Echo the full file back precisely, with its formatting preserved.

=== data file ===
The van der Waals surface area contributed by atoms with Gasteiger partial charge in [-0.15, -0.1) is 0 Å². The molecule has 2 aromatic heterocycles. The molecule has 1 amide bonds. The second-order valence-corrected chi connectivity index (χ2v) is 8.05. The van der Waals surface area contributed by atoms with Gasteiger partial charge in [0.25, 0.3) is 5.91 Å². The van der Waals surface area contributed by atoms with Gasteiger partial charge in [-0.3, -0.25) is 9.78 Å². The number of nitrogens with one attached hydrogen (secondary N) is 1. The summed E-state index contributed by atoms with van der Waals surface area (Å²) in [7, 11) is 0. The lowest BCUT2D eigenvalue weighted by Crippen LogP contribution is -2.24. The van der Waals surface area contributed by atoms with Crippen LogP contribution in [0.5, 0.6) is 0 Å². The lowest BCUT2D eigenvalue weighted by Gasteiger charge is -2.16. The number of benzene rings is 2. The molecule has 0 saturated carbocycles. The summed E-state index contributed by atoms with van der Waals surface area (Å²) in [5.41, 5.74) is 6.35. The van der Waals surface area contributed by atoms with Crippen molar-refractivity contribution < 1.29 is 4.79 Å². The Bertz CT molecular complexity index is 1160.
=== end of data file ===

The van der Waals surface area contributed by atoms with Gasteiger partial charge in [-0.15, -0.1) is 0 Å². The molecule has 2 aromatic heterocycles. The molecule has 1 amide bonds. The second-order valence-corrected chi connectivity index (χ2v) is 8.05. The van der Waals surface area contributed by atoms with Gasteiger partial charge in [0.25, 0.3) is 5.91 Å². The van der Waals surface area contributed by atoms with Gasteiger partial charge in [-0.3, -0.25) is 9.78 Å². The number of nitrogens with one attached hydrogen (secondary N) is 1. The summed E-state index contributed by atoms with van der Waals surface area (Å²) in [7, 11) is 0. The lowest BCUT2D eigenvalue weighted by Crippen LogP contribution is -2.24. The van der Waals surface area contributed by atoms with Crippen LogP contribution in [0.5, 0.6) is 0 Å². The lowest BCUT2D eigenvalue weighted by Gasteiger charge is -2.16. The number of benzene rings is 2. The molecule has 0 saturated carbocycles. The summed E-state index contributed by atoms with van der Waals surface area (Å²) in [5.41, 5.74) is 6.35. The van der Waals surface area contributed by atoms with Crippen molar-refractivity contribution < 1.29 is 4.79 Å². The Bertz CT molecular complexity index is 1160.